YNAB Quick Tips – Handling Business Reimbursements

Most things work well within YNAB, but there are a few exceptions.  When your work decides to send you on a trip, and they expect you to pay for everything on your card, how does that fit into your budget?  You shouldn’t have to budget for something that’s not even in your personal budget, especially since you will be reimbursed once you return.  And what happens if it takes them a couple weeks to pay you back, and your budget rolls over to the next month in the meantime?  How do you handle a situation like that in YNAB?

Here’s what I do.  I have a category called Work Expenses, and I budget exactly $0 each month to that category.  When I get sent on a trip for work, I put all my expenses in that category.  I change the Overspending Settings (click on the dollar amount in the remaining column to see it) to “Subtract it from next month’s category balance.”  Warning: use this setting with caution, as it can really wreak havoc with your budget.  In this case, it works perfectly though.

With this setup, you can just throw everything you get that’s a work expense into that category and not have to worry about how it impacts your budget.  Even if your work takes until the following month to pay you back, you don’t have to worry about it.  And the negative balance will be your reminder that you need to bug your work to pay you (or fill out your expense report!).

Getting Started with YNAB – Credit Card Debt

Since I’ve been using the software for years, I get asked questions about YNAB all the time.  I got asked a good question today that I thought might be useful for people just getting started with YNAB.  That question was “How do I handle credit card debt?”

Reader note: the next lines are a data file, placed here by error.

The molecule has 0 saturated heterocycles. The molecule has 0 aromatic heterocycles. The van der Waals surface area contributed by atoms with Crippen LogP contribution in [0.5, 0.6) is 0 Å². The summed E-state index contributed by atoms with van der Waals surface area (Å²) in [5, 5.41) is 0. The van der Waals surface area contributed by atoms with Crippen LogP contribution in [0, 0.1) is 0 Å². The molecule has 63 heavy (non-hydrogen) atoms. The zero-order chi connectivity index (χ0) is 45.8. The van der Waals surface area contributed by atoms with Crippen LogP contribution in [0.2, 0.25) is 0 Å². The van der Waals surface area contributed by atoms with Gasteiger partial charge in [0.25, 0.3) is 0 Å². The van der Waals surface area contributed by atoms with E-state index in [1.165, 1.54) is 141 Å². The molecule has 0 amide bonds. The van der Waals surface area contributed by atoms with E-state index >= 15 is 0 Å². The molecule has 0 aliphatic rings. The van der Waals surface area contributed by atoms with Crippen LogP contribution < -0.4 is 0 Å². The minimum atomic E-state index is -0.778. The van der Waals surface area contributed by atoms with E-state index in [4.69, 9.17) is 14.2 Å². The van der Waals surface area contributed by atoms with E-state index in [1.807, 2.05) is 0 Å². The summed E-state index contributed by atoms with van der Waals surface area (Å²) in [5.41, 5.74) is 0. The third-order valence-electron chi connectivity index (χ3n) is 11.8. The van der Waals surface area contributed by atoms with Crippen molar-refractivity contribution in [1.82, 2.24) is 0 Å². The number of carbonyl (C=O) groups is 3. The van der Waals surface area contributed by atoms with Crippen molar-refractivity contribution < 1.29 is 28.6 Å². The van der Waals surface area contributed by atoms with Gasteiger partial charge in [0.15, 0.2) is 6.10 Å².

If you have a balance on your credit card, and you want to pay it off over time, my recommendation is to take the card out of your wallet/purse, and put it somewhere safe in your house.  The idea is to not have it with you when you need to make a purchase, so you don’t use it anymore.  I’ve heard of people locking them up in a safe, or putting it in a bowl of water and freezing it (so you have to have time to think about the purchase while it is thawing out before you can even get the card).  Whatever works for you, just make sure you don’t have the card with you when you make purchases.

Now for the YNAB part.  Since you won’t be using the card, treat it like any other debt.  Put it as an Off Budget account, and create a category for Debt Reduction in your budget.  Pay your card out of what you budget into the Debt Reduction category, and just adjust your balance once a month (or once every few months if you prefer).  Then, when you get it all paid off, move the account to be On Budget, and start tracking your purchases again (once you thaw out your card, of course).

As far as how much to budget in the Debt Reduction category, that all depends.  What we do is make a minimum budget for our essentials, then put everything extra that comes in into that category.  Even extra bonuses and random forms of income that I budget for the existing month goes in there, and I just leave the balance until the beginning of the next month.  Once we do our new budget, I put the extra in the Debt Reduction category, and then make one payment for everything in there.  I repeat that process every month.  It’s been working out well for us since we’ve been doing it a few years ago.

New Year’s Goals – Progress Update – End of Year Results

Unfortunately, I didn’t get to hit any of my 2013 New Year’s Goals.  We had a lot of changes throughout the year that really impacted some of our goals.

1) Reduce debt by 68.33%.
Target: 68.33%, Actual: 36.93%. Our financial priorities shifted a couple times throughout the year, and I didn’t get as much paid off of our student loan debt as I would have liked.  My wife had to cut her working days from 4 to 3 due to our daycare provider needing surgery, which forced us to change providers.  The new provider could only take our youngest for 3 days a week, because she already had another infant.  We also found out we were pregnant with our third child in 4 years, so we had to start saving for a larger vehicle and the eventual birth of our third child.  Then our renters decided to just skip town, so we had to start preparing for making two mortgage payments.  Needless to say, our student loan debt became a much lower priority by the end of the year.  For completeness, here’s a graph of the final progress:


2) Run a 5k.
I almost did a couple of these throughout the year, but it never happened.

3) Complete a bike race.
I didn’t do the one bike race I wanted, and never really got back into riding a bike like I thought after Blake was born.